The Nikon Coolpix L3 is just an entry-level camera so there's nothing much else to change:
The Nikon Coolpix L3 has a 10 cm macro mode though other cameras (like the Canon PowerShot A430) can go as close as 1 cm.
The Nikon Coolpix L3 has the standard "Nikon" features, namely D-Lighting (Digital flash; brightens the image digitally), Face Priority AF (Detects and auto focuses on people faces) and In-Camera Red-eye Fix (Attempts to detect red-eye and removes any).
There's also a bunch of scene modes that Nikon thoughtfully included on this humble point-and-shoot camera: Portrait, landscape, sports, night portrait, party/indoor, beach/snow, sunset, dusk/dawn, night landscape, close up, museum, fireworks, copy, backlight and panorama. The camera also has built-in blur detection and warns you if a photo taken was blurry - if you find the warnings irritating (like I do), then you can turn it off.
The Nikon Coolpix L3 can take 640 x 480 (VGA) movies at 30 FPS with sound till the memory card is filled up. Exposure is constantly adjusted and you can select between single or continuous autofocus; the latter may produce motor sounds though. Zoom cannot be operated and there is no image stabilization of any sort.
While audio quality was good, video quality was the total opposite - what is it with Nikon's movie mode nowadays?!
The Nikon Coolpix L3 starts up in 3 seconds, takes less than 1.4 seconds to focus and takes its first shot from startup in a total of 3.8 seconds. The camera then took 1 shot every 2 seconds. When it came to continuous shooting, the Coolpix L3 took 12 shots at 1.8 FPS.
Since the Nikon Coolpix L3 has no ISO options, the photos are all taken with auto ISO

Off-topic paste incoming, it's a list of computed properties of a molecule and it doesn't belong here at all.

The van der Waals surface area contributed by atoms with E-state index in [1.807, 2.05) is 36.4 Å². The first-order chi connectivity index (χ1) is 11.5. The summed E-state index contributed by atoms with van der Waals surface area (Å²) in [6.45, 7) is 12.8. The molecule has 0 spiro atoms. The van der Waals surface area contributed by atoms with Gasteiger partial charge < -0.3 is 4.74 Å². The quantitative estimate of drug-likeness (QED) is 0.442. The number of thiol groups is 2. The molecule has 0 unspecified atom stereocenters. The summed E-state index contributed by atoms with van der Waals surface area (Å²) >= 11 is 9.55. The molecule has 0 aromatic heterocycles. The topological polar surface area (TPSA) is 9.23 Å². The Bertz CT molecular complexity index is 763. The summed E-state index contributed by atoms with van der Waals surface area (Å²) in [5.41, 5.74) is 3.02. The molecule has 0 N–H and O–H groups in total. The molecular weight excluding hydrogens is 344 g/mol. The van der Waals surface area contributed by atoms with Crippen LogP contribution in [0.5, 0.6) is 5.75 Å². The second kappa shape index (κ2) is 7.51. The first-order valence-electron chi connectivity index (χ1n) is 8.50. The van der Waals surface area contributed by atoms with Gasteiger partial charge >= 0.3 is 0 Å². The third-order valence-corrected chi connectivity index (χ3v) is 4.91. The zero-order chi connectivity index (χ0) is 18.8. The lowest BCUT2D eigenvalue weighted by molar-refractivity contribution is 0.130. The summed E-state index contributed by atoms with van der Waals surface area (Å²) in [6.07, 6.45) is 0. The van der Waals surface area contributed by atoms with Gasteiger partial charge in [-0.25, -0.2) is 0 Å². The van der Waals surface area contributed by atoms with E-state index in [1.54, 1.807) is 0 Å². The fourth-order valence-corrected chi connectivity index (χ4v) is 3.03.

Noise seems to be a slight issue at low ISOs and there's a little chromatic aberration (color fringing) in the second photo. I didn't find barrel or pincushion distortion to be a problem but redeye is. The image quality of the Nikon Coolpix L3 is average.
Check out the Nikon Coolpix L3 gallery.
The playback mode on the Nikon Coolpix L3 is quite simple: Print set/marking, sound memo slideshow, delete a bunch of photos, protect image, transfer marking, small pic (makes a 640 x 480, 320 x 240 or 160 x 120 copy of a photo) and copy (between the SD and internal memory).
Another new camera entering the densely crowded entry-level camera category is the Nikon Coolpix L3. Average battery life, Nikon features, lots of scene modes, in-camera help and it's super cheap at about $150. Sadly, the Coolpix L3 has some "super cheap" features as well, such as a slow lens, small and low-resolution LCD, miles-away 10 cm macro mode, no manual ISO selection and slow performance. Even with the excellent movie mode, the quality of the video is just terrible! Images have too high noise levels and quality is just average.
If I were considering an entry-level camera, I'd pass on this one and go for something like the Canon PowerShot A430, Panasonic Lumix LS2 or Sony Cyber-shot S600. They all have manual ISO selection, better macro mode, faster, better image quality, have slightly better feature sets, longer lasting power and cost about the same.
Content ©2005 - 2006 Digital Photography Interface. All rights reserved.